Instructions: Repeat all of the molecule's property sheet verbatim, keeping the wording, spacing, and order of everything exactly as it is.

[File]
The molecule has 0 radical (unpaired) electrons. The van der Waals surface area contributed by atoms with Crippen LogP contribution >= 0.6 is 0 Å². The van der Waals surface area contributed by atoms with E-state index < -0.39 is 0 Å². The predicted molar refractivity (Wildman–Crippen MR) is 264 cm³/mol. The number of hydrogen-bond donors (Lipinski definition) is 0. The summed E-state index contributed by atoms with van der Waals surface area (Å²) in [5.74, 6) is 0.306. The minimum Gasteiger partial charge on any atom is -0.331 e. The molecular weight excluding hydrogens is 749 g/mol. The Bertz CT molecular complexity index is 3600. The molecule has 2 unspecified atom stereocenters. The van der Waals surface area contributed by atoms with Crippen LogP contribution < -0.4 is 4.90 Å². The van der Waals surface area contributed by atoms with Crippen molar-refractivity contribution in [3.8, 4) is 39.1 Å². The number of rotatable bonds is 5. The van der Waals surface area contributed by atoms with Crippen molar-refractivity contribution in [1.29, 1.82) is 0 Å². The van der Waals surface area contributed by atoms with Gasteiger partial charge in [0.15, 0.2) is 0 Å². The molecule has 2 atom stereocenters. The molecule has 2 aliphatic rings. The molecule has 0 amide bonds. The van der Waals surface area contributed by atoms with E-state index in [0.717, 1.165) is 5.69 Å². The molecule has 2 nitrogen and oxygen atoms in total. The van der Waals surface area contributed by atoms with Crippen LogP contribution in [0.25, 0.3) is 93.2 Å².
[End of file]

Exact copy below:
The molecule has 0 radical (unpaired) electrons. The van der Waals surface area contributed by atoms with Crippen LogP contribution >= 0.6 is 0 Å². The van der Waals surface area contributed by atoms with E-state index < -0.39 is 0 Å². The predicted molar refractivity (Wildman–Crippen MR) is 264 cm³/mol. The number of hydrogen-bond donors (Lipinski definition) is 0. The summed E-state index contributed by atoms with van der Waals surface area (Å²) in [5.74, 6) is 0.306. The minimum Gasteiger partial charge on any atom is -0.331 e. The molecular weight excluding hydrogens is 749 g/mol. The Bertz CT molecular complexity index is 3600. The molecule has 2 unspecified atom stereocenters. The van der Waals surface area contributed by atoms with Crippen LogP contribution < -0.4 is 4.90 Å². The van der Waals surface area contributed by atoms with Crippen molar-refractivity contribution in [3.8, 4) is 39.1 Å². The number of rotatable bonds is 5. The van der Waals surface area contributed by atoms with Crippen molar-refractivity contribution in [1.29, 1.82) is 0 Å². The van der Waals surface area contributed by atoms with Gasteiger partial charge in [0.15, 0.2) is 0 Å². The molecule has 2 atom stereocenters. The molecule has 2 aliphatic rings. The molecule has 0 amide bonds. The van der Waals surface area contributed by atoms with E-state index in [0.717, 1.165) is 5.69 Å². The molecule has 2 nitrogen and oxygen atoms in total. The van der Waals surface area contributed by atoms with Crippen LogP contribution in [0.25, 0.3) is 93.2 Å².